Emilia-Romagna's viticultural heritage dates back as far as the seventh century BC, ranking it among the older of Italy's wine regions. Vines were introduced here by the Etruscans and later adopted by the Romans, who used the Via Aemilia road (after which the region is named) to transport wine between its cities. The vine varieties used here for many centuries were of the Vitis labrusca species rather than the Vitis vinifera used around the world today; Emilia-Romagna's famous Lambrusco varieties are derived from the Vitis labrusca species.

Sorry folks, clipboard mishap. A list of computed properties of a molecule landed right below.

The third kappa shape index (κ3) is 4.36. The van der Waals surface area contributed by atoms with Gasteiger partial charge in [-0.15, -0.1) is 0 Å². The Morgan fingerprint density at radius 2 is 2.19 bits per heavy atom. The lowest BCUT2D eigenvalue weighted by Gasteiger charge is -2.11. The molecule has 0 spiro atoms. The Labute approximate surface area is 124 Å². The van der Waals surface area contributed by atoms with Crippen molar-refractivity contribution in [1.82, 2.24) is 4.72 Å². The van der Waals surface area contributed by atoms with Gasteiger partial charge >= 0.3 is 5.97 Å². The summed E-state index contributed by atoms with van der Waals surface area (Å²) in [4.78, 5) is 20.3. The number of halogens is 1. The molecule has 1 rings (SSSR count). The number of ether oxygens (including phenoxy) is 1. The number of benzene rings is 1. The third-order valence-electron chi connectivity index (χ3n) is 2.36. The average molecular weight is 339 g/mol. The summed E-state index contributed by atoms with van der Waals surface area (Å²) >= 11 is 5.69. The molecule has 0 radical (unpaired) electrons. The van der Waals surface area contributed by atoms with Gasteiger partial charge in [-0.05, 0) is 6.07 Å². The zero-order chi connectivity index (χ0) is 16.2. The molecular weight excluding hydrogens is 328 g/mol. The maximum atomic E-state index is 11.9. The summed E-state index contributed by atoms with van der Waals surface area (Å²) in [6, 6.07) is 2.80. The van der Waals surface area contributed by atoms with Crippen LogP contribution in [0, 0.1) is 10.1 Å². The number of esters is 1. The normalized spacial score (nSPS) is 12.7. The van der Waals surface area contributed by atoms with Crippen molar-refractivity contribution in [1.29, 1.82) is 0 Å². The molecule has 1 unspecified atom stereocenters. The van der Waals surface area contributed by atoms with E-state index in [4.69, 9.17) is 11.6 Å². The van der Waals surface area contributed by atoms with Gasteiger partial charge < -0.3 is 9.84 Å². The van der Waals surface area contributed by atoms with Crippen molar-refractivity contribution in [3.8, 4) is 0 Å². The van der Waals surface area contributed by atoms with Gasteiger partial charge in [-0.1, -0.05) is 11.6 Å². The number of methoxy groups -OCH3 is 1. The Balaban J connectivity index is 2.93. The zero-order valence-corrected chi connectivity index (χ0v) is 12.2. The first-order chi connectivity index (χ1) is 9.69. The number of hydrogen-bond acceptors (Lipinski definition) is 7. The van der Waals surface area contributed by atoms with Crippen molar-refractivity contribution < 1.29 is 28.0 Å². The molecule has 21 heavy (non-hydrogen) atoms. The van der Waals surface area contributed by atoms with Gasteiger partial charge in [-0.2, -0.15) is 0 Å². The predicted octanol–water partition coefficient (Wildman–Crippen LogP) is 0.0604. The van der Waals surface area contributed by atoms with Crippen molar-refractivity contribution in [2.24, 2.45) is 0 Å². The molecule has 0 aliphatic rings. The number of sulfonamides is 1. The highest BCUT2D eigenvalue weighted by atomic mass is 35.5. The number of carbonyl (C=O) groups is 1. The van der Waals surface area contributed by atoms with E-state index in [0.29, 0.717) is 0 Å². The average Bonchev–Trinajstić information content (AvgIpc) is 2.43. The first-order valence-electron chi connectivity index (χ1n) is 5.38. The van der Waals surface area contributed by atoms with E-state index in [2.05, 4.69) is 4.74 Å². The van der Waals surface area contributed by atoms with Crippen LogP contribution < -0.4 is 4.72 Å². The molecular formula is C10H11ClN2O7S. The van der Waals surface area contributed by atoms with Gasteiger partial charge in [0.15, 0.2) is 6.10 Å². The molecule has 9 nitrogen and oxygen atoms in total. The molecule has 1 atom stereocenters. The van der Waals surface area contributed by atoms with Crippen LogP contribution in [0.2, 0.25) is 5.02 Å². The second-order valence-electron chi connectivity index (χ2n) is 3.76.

Emilia-Romagna's wine production is divided evenly between whites and reds, the dominant vine varieties being Malvasia and Lambrusco (both in their various forms), Trebbiano, Barbera, Bonarda and of course Sangiovese. A large percentage of these grapes are used to produce sparkling wines, either frizzante or spumante, of which the most notable are from the five Lambrusco DOCs: Salamino di Santa Croce, di Sorbara, Grasparossa di Castelvetra, Modena and Reggiano. Despite its wide portfolio of well-known Italian and international varieties (Chardonnay, Pinot Blanco and Cabernet Sauvignon are used both in varietalwines and blends), Emilia-Romagna’s uniqueness comes from its rare local DOC wines. Examples of this are red Cagnina di Romagna and white Pagadebit di Romagna.